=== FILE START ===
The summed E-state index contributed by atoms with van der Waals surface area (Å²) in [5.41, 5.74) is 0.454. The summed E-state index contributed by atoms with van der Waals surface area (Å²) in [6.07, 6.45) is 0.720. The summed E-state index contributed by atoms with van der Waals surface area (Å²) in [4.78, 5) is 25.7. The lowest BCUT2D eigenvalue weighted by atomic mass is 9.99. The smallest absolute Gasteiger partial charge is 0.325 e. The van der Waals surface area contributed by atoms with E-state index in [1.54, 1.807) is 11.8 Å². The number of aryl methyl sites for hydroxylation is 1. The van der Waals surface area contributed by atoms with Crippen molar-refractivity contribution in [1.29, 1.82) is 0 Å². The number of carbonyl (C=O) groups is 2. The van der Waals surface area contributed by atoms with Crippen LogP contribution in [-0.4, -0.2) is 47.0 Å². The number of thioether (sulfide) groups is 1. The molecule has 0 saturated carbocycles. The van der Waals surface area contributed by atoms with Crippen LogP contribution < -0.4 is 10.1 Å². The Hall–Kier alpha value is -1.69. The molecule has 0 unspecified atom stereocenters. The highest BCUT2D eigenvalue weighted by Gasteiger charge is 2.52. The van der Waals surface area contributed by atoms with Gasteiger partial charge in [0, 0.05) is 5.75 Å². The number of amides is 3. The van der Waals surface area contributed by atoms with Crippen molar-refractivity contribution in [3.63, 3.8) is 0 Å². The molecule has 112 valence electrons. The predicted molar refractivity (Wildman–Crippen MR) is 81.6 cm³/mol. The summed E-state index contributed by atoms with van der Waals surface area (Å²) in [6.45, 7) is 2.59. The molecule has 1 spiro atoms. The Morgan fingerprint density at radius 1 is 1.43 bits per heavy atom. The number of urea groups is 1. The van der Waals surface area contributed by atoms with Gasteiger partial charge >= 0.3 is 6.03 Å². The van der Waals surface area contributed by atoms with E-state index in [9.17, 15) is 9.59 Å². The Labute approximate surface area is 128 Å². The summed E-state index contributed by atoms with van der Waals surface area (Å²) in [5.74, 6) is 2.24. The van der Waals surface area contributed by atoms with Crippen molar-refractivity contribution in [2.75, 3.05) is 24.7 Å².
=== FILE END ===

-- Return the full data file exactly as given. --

The summed E-state index contributed by atoms with van der Waals surface area (Å²) in [5.41, 5.74) is 0.454. The summed E-state index contributed by atoms with van der Waals surface area (Å²) in [6.07, 6.45) is 0.720. The summed E-state index contributed by atoms with van der Waals surface area (Å²) in [4.78, 5) is 25.7. The lowest BCUT2D eigenvalue weighted by atomic mass is 9.99. The smallest absolute Gasteiger partial charge is 0.325 e. The van der Waals surface area contributed by atoms with E-state index in [1.54, 1.807) is 11.8 Å². The number of aryl methyl sites for hydroxylation is 1. The van der Waals surface area contributed by atoms with Crippen molar-refractivity contribution in [1.29, 1.82) is 0 Å². The number of carbonyl (C=O) groups is 2. The van der Waals surface area contributed by atoms with Crippen LogP contribution in [-0.4, -0.2) is 47.0 Å². The number of thioether (sulfide) groups is 1. The molecule has 0 saturated carbocycles. The van der Waals surface area contributed by atoms with Crippen LogP contribution < -0.4 is 10.1 Å². The Hall–Kier alpha value is -1.69. The molecule has 0 unspecified atom stereocenters. The highest BCUT2D eigenvalue weighted by Gasteiger charge is 2.52. The van der Waals surface area contributed by atoms with Gasteiger partial charge in [0, 0.05) is 5.75 Å². The number of amides is 3. The van der Waals surface area contributed by atoms with Crippen molar-refractivity contribution in [3.63, 3.8) is 0 Å². The molecule has 112 valence electrons. The predicted molar refractivity (Wildman–Crippen MR) is 81.6 cm³/mol. The summed E-state index contributed by atoms with van der Waals surface area (Å²) in [6.45, 7) is 2.59. The molecule has 1 spiro atoms. The Morgan fingerprint density at radius 1 is 1.43 bits per heavy atom. The number of urea groups is 1. The van der Waals surface area contributed by atoms with Gasteiger partial charge >= 0.3 is 6.03 Å². The van der Waals surface area contributed by atoms with E-state index in [9.17, 15) is 9.59 Å². The Labute approximate surface area is 128 Å². The summed E-state index contributed by atoms with van der Waals surface area (Å²) in [5.74, 6) is 2.24. The van der Waals surface area contributed by atoms with Crippen molar-refractivity contribution in [2.75, 3.05) is 24.7 Å².